Renaissance to Romanticism
The finest pre-1900 Irish, British and European paintings in the Ulster Museum collection, including Renoir's L’allée au bois.
James (Jacques) Joseph Tissot (1836-1902) Quiet, around 1881, BELUM.U2021.3Take a closer look at the painting
Kathleen Newton’s story involves an arranged marriage, seduction, single motherhood and life in London as Tissot’s mistress. An air of mystery surrounded Kathleen, and Tissot referred to her in the titles of his paintings as La Mystérieuse (the mysterious girl) and La Belle Irlandaise (the beautiful Irish girl).
Kathleen Kelly (1854-1882) was born to Irish parents in Agra, India, where her father worked for the East India Company. Educated at a convent boarding school in England, Kathleen returned to India at sixteen for a marriage her family had arranged with Dr Isaac Newton, a surgeon and widower whom she had never met. On the voyage Kathleen met and fell in love with a naval officer, Captain Palliser. Kathleen married Dr. Newton but immediately had regrets. The marriage remained unconsummated and Kathleen ran away to Palliser, and soon afterwards became pregnant. Newton began divorce proceedings and Kathleen returned to England to live with her sister, retaining her married name of Newton. There she gave birth to a daughter and, in 1876, to a son. In the same year she met Tissot.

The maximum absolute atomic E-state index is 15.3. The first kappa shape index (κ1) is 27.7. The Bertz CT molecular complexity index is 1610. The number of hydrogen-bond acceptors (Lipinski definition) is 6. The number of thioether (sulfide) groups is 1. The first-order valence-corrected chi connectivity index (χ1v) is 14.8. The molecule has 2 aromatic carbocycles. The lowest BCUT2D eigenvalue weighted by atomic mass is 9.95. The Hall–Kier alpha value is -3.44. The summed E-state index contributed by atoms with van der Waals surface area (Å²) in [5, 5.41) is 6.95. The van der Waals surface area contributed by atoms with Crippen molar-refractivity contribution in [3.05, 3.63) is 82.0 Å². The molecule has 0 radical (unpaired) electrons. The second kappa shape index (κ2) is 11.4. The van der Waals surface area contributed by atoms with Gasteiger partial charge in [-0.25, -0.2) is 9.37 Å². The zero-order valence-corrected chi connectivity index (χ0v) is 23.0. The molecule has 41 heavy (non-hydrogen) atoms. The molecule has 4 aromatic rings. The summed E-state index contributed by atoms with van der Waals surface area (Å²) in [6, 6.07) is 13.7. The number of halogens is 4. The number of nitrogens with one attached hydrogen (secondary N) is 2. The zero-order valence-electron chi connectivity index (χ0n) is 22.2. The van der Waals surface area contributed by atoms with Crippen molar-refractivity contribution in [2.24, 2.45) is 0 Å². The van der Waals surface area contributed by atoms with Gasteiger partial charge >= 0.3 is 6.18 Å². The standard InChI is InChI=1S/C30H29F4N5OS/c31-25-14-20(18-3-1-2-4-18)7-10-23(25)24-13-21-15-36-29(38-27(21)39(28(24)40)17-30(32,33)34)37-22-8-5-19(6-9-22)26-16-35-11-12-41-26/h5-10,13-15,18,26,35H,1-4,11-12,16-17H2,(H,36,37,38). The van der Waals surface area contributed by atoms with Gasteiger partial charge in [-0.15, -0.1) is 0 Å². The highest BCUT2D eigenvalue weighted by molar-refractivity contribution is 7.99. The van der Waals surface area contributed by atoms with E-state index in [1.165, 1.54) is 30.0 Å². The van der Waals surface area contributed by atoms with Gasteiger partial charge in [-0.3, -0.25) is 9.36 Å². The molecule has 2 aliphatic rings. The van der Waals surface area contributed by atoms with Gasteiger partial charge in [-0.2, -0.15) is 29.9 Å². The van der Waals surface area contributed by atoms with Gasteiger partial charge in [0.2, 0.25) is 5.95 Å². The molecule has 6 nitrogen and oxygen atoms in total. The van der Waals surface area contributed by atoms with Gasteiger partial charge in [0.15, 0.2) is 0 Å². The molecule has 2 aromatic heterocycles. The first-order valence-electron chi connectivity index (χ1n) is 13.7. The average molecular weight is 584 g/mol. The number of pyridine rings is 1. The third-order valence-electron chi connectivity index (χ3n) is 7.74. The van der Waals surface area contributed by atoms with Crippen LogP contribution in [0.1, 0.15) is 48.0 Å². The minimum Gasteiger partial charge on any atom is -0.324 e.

Born in Nantes, Tissot became one of the leading painters in Paris during the 1860s and was influenced by the spirit of Impressionism. In 1871, he moved to London where he was celebrated for his highly detailed depictions of fashionable society.
Tissot frequently celebrated Kathleen’s Irish ancestry, titling one painting Mavoureen (Irish for ‘my beloved’) while her unconventional life, haunting beauty and the secrecy of her identity intrigued London society. Tissot was fascinated by Kathleen’s beauty and painted her ceaselessly until her early death from Tuberculosis, aged 28.